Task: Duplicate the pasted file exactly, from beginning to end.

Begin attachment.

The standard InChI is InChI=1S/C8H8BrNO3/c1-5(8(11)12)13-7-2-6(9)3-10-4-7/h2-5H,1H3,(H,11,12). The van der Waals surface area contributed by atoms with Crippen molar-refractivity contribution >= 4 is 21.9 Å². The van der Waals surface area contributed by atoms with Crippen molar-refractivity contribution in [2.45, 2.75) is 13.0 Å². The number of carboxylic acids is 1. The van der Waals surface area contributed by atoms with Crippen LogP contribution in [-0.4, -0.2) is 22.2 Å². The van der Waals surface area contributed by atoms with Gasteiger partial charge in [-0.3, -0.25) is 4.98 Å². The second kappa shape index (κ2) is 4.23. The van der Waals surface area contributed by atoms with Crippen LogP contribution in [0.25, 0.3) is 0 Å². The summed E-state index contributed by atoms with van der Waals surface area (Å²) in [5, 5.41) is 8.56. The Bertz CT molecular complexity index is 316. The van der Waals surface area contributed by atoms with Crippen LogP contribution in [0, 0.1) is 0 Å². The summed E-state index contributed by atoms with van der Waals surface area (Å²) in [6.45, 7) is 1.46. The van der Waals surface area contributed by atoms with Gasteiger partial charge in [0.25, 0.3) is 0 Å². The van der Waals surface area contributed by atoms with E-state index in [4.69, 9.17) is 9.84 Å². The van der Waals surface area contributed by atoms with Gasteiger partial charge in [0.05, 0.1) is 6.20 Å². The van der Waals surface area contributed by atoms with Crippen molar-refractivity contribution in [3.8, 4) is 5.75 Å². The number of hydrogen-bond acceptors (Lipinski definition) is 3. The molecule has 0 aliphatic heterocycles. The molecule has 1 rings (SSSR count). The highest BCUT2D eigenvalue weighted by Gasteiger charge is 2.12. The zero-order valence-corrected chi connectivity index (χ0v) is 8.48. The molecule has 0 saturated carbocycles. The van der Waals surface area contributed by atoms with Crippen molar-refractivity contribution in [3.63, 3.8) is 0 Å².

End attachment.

The standard InChI is InChI=1S/C8H8BrNO3/c1-5(8(11)12)13-7-2-6(9)3-10-4-7/h2-5H,1H3,(H,11,12). The van der Waals surface area contributed by atoms with Crippen molar-refractivity contribution >= 4 is 21.9 Å². The van der Waals surface area contributed by atoms with Crippen molar-refractivity contribution in [2.45, 2.75) is 13.0 Å². The number of carboxylic acids is 1. The van der Waals surface area contributed by atoms with Crippen LogP contribution in [-0.4, -0.2) is 22.2 Å². The van der Waals surface area contributed by atoms with Gasteiger partial charge in [-0.3, -0.25) is 4.98 Å². The second kappa shape index (κ2) is 4.23. The van der Waals surface area contributed by atoms with Crippen LogP contribution in [0.25, 0.3) is 0 Å². The summed E-state index contributed by atoms with van der Waals surface area (Å²) in [5, 5.41) is 8.56. The Bertz CT molecular complexity index is 316. The van der Waals surface area contributed by atoms with Crippen LogP contribution in [0, 0.1) is 0 Å². The summed E-state index contributed by atoms with van der Waals surface area (Å²) in [6.45, 7) is 1.46. The van der Waals surface area contributed by atoms with Gasteiger partial charge in [0.25, 0.3) is 0 Å². The van der Waals surface area contributed by atoms with E-state index in [4.69, 9.17) is 9.84 Å². The van der Waals surface area contributed by atoms with Gasteiger partial charge in [0.05, 0.1) is 6.20 Å². The van der Waals surface area contributed by atoms with Crippen molar-refractivity contribution in [3.8, 4) is 5.75 Å². The number of hydrogen-bond acceptors (Lipinski definition) is 3. The molecule has 0 aliphatic heterocycles. The molecule has 1 rings (SSSR count). The highest BCUT2D eigenvalue weighted by Gasteiger charge is 2.12. The zero-order valence-corrected chi connectivity index (χ0v) is 8.48. The molecule has 0 saturated carbocycles. The van der Waals surface area contributed by atoms with Crippen molar-refractivity contribution in [3.63, 3.8) is 0 Å².